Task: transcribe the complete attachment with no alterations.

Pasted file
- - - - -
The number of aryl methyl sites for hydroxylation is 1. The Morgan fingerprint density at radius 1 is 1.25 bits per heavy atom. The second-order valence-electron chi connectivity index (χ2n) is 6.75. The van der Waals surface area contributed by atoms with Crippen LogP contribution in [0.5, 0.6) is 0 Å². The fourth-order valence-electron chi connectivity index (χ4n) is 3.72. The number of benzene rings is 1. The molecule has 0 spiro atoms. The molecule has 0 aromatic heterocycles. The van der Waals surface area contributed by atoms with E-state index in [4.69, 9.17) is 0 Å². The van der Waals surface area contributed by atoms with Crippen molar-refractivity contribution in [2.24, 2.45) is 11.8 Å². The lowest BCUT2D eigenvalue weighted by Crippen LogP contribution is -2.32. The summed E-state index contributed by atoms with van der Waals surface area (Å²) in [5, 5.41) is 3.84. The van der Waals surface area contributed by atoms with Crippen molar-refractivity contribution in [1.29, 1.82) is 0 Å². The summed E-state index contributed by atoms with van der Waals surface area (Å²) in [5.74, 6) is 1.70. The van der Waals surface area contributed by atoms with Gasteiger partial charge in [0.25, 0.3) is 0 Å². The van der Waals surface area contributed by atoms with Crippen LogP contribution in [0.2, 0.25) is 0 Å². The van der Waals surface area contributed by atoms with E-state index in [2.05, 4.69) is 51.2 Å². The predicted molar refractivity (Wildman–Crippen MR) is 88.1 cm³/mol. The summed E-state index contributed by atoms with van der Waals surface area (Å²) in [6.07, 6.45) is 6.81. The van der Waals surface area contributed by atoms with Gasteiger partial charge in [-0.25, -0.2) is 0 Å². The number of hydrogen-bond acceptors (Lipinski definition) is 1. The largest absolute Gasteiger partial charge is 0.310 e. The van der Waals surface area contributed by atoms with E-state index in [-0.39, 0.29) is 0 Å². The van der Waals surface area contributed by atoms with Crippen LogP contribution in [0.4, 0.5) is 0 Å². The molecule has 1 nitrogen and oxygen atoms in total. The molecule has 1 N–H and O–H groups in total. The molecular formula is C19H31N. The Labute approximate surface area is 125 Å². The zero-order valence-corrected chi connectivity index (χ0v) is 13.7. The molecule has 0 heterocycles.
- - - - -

The number of aryl methyl sites for hydroxylation is 1. The Morgan fingerprint density at radius 1 is 1.25 bits per heavy atom. The second-order valence-electron chi connectivity index (χ2n) is 6.75. The van der Waals surface area contributed by atoms with Crippen LogP contribution in [0.5, 0.6) is 0 Å². The fourth-order valence-electron chi connectivity index (χ4n) is 3.72. The number of benzene rings is 1. The molecule has 0 spiro atoms. The molecule has 0 aromatic heterocycles. The van der Waals surface area contributed by atoms with E-state index in [4.69, 9.17) is 0 Å². The van der Waals surface area contributed by atoms with Crippen molar-refractivity contribution in [2.24, 2.45) is 11.8 Å². The lowest BCUT2D eigenvalue weighted by Crippen LogP contribution is -2.32. The summed E-state index contributed by atoms with van der Waals surface area (Å²) in [5, 5.41) is 3.84. The van der Waals surface area contributed by atoms with Crippen molar-refractivity contribution in [1.29, 1.82) is 0 Å². The summed E-state index contributed by atoms with van der Waals surface area (Å²) in [5.74, 6) is 1.70. The van der Waals surface area contributed by atoms with Gasteiger partial charge in [0.25, 0.3) is 0 Å². The van der Waals surface area contributed by atoms with Crippen LogP contribution in [0.2, 0.25) is 0 Å². The van der Waals surface area contributed by atoms with E-state index in [2.05, 4.69) is 51.2 Å². The predicted molar refractivity (Wildman–Crippen MR) is 88.1 cm³/mol. The summed E-state index contributed by atoms with van der Waals surface area (Å²) in [6.07, 6.45) is 6.81. The van der Waals surface area contributed by atoms with Gasteiger partial charge in [-0.25, -0.2) is 0 Å². The number of hydrogen-bond acceptors (Lipinski definition) is 1. The largest absolute Gasteiger partial charge is 0.310 e. The van der Waals surface area contributed by atoms with E-state index in [-0.39, 0.29) is 0 Å². The van der Waals surface area contributed by atoms with Crippen LogP contribution in [0.4, 0.5) is 0 Å². The molecule has 1 nitrogen and oxygen atoms in total. The molecule has 1 N–H and O–H groups in total. The molecular formula is C19H31N. The Labute approximate surface area is 125 Å². The zero-order valence-corrected chi connectivity index (χ0v) is 13.7. The molecule has 0 heterocycles.